Jason Fuchs remains on board as the writer, as does Gal Gadot, who will be introduced as Princess Diana in the upcoming Batman v Superman: Dawn of Justice film. There is obviously a lot of pressure to succeed on this since it is the first major movie featuring a female hero in over a decade. Past attempts like Catwoman and Elektra missed the mark, leaving a huge void in the female superhero genre. It was reported today that Warner Bros. will replace MacLaren with another female director, Patty Jenkins, who has a peripheral tie to Marvel Studios. Jenkins, best known for directing Charlize Theron’s Oscar-winning performance in Monster, was considered to direct Marvel’s Thor: The Dark World, but left before filming began. I wonder why DC and Warner Bros. would take a chance, after failing with MacLaren, on a director who previously didn’t finish a superhero project.
On the other side of the country, now that DC has officially moved to California, the Marvel Cinematic Universe marches on. Spider-Man is back home where he belongs putting the last piece on the board for Captain America: Civil War. Netflix released the first season of Daredevil, with one of their future shows to be based on Jessica Jones, the super-powered detective. Jones will bring some dysfunction to the corp of relatable but flawed female characters in Marvel’s television universe. Marvel’s Agents of SHIELD boasts several great female hero characters. Skye (Chloe Bennet) and Melinda May (Ming Na Wen) represent two in a short list of women of color in the genre, and Bobbi Morse – Mockingbird (Adrianne Palicki) has done wonders for the credibility of the Marvel TV Universe.
There has been no small amount of speculation regarding a female hero led Marvel Studios movie. Many said Black Widow had earned the right to be first. Having been developed through Iron Man, Captain America, and the Avengers franchises, the character, expertly portrayed by Scarlett Johansson, may have been the perfect vehicle to bring a woman to the fore. That was not to be, as Marvel decided that an altogether different female Avenger should lead the way: Captain Marvel. As much as I’d love to see how Black Widow’s ledger got so much red in it, I have to admit that Carol Danvers (Captain Marvel,) is a great choice. Especially considering the future plan for the MCU includes more galactic adventures.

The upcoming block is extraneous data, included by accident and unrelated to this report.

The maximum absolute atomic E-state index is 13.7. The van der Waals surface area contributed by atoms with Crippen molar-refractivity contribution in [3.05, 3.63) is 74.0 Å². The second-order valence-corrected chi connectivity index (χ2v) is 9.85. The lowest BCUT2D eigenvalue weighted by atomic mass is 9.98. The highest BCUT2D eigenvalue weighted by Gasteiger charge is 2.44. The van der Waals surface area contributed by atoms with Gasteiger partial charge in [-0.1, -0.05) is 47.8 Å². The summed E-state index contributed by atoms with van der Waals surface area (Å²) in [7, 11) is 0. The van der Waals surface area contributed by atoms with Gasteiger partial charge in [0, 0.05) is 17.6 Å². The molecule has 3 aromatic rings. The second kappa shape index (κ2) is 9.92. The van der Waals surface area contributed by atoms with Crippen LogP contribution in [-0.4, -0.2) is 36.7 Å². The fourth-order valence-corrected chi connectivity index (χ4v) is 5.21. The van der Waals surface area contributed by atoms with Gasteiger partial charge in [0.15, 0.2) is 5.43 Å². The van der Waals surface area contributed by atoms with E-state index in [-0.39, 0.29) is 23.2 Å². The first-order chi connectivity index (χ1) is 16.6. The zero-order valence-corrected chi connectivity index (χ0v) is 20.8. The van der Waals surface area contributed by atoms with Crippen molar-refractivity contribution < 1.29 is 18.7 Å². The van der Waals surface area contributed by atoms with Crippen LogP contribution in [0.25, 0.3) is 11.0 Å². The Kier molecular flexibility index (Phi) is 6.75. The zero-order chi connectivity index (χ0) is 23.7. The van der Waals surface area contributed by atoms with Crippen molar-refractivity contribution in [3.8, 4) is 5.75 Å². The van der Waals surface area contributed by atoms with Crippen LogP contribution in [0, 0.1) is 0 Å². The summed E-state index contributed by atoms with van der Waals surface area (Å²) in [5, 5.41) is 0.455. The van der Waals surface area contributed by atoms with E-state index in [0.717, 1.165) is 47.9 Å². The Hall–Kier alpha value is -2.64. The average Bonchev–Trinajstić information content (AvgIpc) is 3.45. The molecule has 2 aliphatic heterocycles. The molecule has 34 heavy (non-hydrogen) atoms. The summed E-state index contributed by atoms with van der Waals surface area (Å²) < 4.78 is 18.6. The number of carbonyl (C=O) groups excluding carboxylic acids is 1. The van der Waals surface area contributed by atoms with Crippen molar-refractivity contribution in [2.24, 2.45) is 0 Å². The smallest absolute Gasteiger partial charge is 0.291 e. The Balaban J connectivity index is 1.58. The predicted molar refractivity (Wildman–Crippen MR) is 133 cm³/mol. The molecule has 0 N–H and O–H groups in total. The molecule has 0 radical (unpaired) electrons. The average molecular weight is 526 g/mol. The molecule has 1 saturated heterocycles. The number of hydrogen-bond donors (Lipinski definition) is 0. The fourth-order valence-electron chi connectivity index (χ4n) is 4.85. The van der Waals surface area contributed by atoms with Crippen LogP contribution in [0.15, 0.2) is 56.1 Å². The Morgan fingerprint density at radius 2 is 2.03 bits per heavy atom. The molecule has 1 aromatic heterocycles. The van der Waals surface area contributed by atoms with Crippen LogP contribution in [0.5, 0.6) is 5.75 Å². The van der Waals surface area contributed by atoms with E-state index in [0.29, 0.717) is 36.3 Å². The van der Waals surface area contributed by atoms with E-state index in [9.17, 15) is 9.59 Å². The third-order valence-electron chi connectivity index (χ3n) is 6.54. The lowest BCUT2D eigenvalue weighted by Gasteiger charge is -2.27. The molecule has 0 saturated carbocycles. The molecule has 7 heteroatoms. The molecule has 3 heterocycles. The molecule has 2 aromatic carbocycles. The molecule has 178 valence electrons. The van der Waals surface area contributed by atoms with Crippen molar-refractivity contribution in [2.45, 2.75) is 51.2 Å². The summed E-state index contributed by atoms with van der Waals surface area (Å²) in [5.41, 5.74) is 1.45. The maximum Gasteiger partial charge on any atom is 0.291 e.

Captain Marvel was an integral part of the Infinity story line in the comics, which will play out in the third and fourth Avengers movies. Marvel, anxious to make this movie but smart enough to do it right, has made it clear that they want credible female professionals on this project. They started by announcing the hiring of a pair of accredited female screenwriters, and rumors continue to swirl that they are in hot pursuit of action-maven Angelina Jolie to direct. According to the Hollywood Reporter, Nicole Perlman, best known for co-writing the surprising blockbuster Guardians of the Galaxy, will be joined by Pixar’s Inside Out scribe Meg LeFauve to give Marvel’s new lead female hero a voice. Collider has reported that Jolie was “definitely under consideration” for both Captain Marvel and Wonder Woman, though neither studio confirmed.
Now that the Wonder Woman job is off the table (for now) does that mean Marvel has a better chance at Jolie directing? Or will she stick to more serious material as a director? In my humble opinion, Marvel has the lead in this race, especially if they can get Jolie. There’s still a lot of time for that to change, since Wonder Woman doesn’t come out until June of 2017, with Captain Marvel releasing in November of 2018. The only thing I am truly sure of right now is that the success of these two movies constitutes a win for everyone, especially the fans!